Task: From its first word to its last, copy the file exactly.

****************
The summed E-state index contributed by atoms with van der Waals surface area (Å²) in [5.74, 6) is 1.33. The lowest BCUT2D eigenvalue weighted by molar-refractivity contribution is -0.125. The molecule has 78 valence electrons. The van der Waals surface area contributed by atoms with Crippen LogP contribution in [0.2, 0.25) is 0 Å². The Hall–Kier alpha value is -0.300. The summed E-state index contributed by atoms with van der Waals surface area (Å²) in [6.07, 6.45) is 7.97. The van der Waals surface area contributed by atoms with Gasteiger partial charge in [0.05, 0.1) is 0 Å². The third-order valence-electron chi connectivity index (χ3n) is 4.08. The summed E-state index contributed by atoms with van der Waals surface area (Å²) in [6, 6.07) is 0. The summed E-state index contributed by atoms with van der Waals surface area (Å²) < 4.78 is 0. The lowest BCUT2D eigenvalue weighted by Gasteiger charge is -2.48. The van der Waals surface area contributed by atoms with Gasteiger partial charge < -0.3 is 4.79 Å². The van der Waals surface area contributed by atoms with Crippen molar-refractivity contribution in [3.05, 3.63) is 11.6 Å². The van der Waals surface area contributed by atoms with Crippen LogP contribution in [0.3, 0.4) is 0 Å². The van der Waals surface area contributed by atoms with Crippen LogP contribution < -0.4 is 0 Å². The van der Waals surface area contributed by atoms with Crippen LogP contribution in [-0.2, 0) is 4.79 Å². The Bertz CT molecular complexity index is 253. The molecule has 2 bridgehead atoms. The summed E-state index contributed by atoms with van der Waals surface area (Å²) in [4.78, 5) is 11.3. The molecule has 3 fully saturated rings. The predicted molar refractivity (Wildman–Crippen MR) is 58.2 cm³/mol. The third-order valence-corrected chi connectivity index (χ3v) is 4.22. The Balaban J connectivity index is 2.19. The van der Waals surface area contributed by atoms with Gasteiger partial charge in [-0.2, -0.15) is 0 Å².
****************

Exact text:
The summed E-state index contributed by atoms with van der Waals surface area (Å²) in [5.74, 6) is 1.33. The lowest BCUT2D eigenvalue weighted by molar-refractivity contribution is -0.125. The molecule has 78 valence electrons. The van der Waals surface area contributed by atoms with Crippen LogP contribution in [0.2, 0.25) is 0 Å². The Hall–Kier alpha value is -0.300. The summed E-state index contributed by atoms with van der Waals surface area (Å²) in [6.07, 6.45) is 7.97. The van der Waals surface area contributed by atoms with Gasteiger partial charge in [0.05, 0.1) is 0 Å². The third-order valence-electron chi connectivity index (χ3n) is 4.08. The summed E-state index contributed by atoms with van der Waals surface area (Å²) in [6, 6.07) is 0. The summed E-state index contributed by atoms with van der Waals surface area (Å²) < 4.78 is 0. The lowest BCUT2D eigenvalue weighted by Gasteiger charge is -2.48. The van der Waals surface area contributed by atoms with Gasteiger partial charge < -0.3 is 4.79 Å². The van der Waals surface area contributed by atoms with Crippen molar-refractivity contribution in [3.05, 3.63) is 11.6 Å². The van der Waals surface area contributed by atoms with Crippen LogP contribution in [0.3, 0.4) is 0 Å². The van der Waals surface area contributed by atoms with Crippen LogP contribution < -0.4 is 0 Å². The van der Waals surface area contributed by atoms with Crippen LogP contribution in [-0.2, 0) is 4.79 Å². The Bertz CT molecular complexity index is 253. The molecule has 2 bridgehead atoms. The summed E-state index contributed by atoms with van der Waals surface area (Å²) in [4.78, 5) is 11.3. The molecule has 3 fully saturated rings. The predicted molar refractivity (Wildman–Crippen MR) is 58.2 cm³/mol. The third-order valence-corrected chi connectivity index (χ3v) is 4.22. The Balaban J connectivity index is 2.19. The van der Waals surface area contributed by atoms with Gasteiger partial charge in [-0.2, -0.15) is 0 Å².